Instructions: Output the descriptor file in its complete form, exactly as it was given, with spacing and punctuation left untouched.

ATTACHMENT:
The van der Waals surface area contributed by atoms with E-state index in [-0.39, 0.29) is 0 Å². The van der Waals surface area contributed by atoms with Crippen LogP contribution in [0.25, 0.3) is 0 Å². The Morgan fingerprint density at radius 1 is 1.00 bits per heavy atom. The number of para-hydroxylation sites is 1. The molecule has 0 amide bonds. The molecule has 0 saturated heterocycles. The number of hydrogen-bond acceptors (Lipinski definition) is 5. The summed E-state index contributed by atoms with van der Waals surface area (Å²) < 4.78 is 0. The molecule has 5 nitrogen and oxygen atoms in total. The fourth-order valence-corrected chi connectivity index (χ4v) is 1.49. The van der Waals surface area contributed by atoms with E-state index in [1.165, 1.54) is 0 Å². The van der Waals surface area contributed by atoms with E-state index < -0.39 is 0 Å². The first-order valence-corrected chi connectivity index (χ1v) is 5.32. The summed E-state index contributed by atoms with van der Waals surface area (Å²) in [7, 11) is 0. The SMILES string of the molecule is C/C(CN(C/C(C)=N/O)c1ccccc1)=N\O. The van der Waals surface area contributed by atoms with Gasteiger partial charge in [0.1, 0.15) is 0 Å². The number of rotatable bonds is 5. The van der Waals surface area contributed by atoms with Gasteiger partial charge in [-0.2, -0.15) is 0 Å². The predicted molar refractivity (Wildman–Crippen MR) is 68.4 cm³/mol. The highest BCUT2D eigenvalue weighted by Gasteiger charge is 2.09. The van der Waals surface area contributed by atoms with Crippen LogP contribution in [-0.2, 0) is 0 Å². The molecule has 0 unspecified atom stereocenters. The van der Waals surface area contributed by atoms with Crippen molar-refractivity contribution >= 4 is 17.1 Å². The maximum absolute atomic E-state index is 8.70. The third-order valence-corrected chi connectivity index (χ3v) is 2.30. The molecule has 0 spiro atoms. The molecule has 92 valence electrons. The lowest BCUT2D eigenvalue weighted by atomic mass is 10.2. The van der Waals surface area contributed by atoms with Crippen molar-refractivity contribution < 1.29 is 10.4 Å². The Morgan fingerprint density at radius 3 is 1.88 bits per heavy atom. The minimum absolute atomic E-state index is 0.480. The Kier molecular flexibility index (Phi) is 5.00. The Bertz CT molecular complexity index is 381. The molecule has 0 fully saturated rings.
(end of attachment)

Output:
The van der Waals surface area contributed by atoms with E-state index in [-0.39, 0.29) is 0 Å². The van der Waals surface area contributed by atoms with Crippen LogP contribution in [0.25, 0.3) is 0 Å². The Morgan fingerprint density at radius 1 is 1.00 bits per heavy atom. The number of para-hydroxylation sites is 1. The molecule has 0 amide bonds. The molecule has 0 saturated heterocycles. The number of hydrogen-bond acceptors (Lipinski definition) is 5. The summed E-state index contributed by atoms with van der Waals surface area (Å²) < 4.78 is 0. The molecule has 5 nitrogen and oxygen atoms in total. The fourth-order valence-corrected chi connectivity index (χ4v) is 1.49. The van der Waals surface area contributed by atoms with E-state index in [1.165, 1.54) is 0 Å². The van der Waals surface area contributed by atoms with E-state index < -0.39 is 0 Å². The first-order valence-corrected chi connectivity index (χ1v) is 5.32. The summed E-state index contributed by atoms with van der Waals surface area (Å²) in [7, 11) is 0. The SMILES string of the molecule is C/C(CN(C/C(C)=N/O)c1ccccc1)=N\O. The van der Waals surface area contributed by atoms with Gasteiger partial charge in [0.1, 0.15) is 0 Å². The number of rotatable bonds is 5. The van der Waals surface area contributed by atoms with Gasteiger partial charge in [-0.2, -0.15) is 0 Å². The predicted molar refractivity (Wildman–Crippen MR) is 68.4 cm³/mol. The highest BCUT2D eigenvalue weighted by Gasteiger charge is 2.09. The van der Waals surface area contributed by atoms with Crippen LogP contribution in [-0.2, 0) is 0 Å². The molecule has 0 unspecified atom stereocenters. The van der Waals surface area contributed by atoms with Crippen molar-refractivity contribution >= 4 is 17.1 Å². The maximum absolute atomic E-state index is 8.70. The third-order valence-corrected chi connectivity index (χ3v) is 2.30. The molecule has 0 spiro atoms. The molecule has 92 valence electrons. The lowest BCUT2D eigenvalue weighted by atomic mass is 10.2. The van der Waals surface area contributed by atoms with Crippen molar-refractivity contribution < 1.29 is 10.4 Å². The Morgan fingerprint density at radius 3 is 1.88 bits per heavy atom. The minimum absolute atomic E-state index is 0.480. The Kier molecular flexibility index (Phi) is 5.00. The Bertz CT molecular complexity index is 381. The molecule has 0 fully saturated rings.